Should Cops Communicate With The Deaf Before Tasering?


To Seattle police, it was a near-perfect use of a Taser — subduing a man whose behavior otherwise might have forced a more violent confrontation, reports the Seattle Post-Intelligencer. To Bob Ross’ friends, his being electrically stunned was an excessive use of force brought on because he is deaf and did not hear the officer’s commands.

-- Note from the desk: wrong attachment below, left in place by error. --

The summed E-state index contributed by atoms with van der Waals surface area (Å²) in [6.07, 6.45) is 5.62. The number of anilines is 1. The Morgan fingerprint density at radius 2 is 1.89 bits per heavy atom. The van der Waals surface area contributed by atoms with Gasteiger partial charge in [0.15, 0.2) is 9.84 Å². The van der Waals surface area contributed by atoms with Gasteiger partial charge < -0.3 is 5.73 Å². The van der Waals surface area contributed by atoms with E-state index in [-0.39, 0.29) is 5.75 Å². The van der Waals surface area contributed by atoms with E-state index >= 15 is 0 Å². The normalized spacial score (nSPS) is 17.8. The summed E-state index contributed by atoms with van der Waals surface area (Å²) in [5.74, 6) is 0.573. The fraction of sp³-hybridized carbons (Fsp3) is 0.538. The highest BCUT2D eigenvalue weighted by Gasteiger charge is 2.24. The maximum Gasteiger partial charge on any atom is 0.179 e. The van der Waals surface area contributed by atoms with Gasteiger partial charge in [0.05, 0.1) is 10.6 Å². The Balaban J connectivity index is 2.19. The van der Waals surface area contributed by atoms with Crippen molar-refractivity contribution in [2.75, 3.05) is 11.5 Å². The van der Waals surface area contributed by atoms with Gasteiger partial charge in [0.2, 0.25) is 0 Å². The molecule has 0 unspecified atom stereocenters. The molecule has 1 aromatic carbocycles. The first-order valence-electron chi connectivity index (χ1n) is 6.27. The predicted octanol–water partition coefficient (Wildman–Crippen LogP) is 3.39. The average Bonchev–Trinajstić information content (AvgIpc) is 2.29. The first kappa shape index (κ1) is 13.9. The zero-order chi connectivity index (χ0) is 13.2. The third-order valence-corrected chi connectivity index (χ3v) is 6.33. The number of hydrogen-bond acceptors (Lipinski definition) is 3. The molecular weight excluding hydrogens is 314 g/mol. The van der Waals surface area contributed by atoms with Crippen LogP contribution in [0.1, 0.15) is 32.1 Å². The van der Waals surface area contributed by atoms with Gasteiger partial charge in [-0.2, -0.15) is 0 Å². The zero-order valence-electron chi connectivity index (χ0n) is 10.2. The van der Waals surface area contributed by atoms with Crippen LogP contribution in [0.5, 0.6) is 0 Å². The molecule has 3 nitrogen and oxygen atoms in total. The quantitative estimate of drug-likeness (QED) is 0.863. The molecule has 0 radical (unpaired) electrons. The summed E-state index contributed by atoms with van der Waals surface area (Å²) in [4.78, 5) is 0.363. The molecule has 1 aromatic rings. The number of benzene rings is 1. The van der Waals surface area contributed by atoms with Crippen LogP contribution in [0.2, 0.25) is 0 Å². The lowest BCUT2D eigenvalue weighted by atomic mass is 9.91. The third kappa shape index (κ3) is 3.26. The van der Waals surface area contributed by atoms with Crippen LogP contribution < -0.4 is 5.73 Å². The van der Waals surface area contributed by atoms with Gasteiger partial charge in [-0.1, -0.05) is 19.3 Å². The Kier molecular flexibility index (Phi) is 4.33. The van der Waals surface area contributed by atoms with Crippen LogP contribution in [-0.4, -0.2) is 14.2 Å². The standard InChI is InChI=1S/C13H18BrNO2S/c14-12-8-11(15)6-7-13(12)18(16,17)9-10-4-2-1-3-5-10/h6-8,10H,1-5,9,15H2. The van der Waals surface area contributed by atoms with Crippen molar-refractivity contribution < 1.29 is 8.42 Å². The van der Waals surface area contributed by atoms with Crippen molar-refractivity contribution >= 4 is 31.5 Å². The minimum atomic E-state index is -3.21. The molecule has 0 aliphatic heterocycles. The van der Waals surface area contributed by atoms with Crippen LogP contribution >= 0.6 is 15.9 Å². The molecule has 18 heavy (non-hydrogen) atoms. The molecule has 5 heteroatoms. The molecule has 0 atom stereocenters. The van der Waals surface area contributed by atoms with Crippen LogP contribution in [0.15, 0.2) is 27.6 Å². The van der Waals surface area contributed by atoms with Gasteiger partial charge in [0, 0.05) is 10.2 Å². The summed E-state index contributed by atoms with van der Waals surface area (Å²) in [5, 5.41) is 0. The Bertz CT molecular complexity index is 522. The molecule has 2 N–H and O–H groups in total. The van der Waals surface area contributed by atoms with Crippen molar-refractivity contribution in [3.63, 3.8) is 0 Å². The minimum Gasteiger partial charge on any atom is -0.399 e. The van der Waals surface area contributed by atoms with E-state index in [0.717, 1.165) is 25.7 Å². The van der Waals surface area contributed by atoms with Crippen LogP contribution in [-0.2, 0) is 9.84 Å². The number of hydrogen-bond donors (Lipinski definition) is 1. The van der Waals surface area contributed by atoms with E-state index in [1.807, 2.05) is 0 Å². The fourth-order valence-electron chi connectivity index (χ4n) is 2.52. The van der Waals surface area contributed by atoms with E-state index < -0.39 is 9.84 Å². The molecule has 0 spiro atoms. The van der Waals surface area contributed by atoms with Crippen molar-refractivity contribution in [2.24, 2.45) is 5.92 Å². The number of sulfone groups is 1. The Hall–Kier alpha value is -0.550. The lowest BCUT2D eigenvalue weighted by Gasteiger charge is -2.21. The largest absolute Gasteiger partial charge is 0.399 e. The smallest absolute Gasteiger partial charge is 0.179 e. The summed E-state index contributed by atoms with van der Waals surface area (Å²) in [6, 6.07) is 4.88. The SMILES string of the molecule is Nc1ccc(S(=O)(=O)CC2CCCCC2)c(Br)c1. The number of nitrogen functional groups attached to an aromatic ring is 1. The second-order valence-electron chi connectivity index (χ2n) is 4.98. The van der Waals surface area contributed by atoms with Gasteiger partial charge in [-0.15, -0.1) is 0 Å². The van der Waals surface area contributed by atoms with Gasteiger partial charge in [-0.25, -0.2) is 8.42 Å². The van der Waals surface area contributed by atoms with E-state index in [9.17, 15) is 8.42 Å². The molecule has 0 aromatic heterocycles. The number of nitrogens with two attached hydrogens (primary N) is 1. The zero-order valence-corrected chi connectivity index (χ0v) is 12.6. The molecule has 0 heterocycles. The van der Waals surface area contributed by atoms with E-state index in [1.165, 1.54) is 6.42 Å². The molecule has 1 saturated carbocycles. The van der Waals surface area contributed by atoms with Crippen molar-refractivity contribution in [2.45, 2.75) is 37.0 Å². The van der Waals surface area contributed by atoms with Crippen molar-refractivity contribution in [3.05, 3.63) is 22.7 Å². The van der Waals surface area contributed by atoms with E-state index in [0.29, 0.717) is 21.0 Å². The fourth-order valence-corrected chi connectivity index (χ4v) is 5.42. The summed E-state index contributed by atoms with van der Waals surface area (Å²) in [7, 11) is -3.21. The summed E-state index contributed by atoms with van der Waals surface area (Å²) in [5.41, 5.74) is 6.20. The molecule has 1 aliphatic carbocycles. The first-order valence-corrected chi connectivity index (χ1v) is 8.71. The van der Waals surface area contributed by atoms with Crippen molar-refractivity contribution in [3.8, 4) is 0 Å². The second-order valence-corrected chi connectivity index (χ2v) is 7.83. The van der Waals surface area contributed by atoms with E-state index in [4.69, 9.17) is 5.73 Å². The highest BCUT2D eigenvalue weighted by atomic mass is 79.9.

It was a situation that might have been avoided, Ross’ friends say, if police were able to recognize the disabled, learning even a basic sign such as the one asking a person’s name. The department will examine whether training needs to be improved, but the officer’s Taser use was appropriate, said assistant Seattle police Chief Clark Kimerer. Ross, 56, was shot with a Taser after he was unsuccessful in entering his workplace at a pottery supply company. When the officer drew her gun and ordered Ross away from the door, he ignored her. She fired the Taser when Ross was picked up wooden dowels for use in making pots and came “toward me in a quick pace,” she reported.


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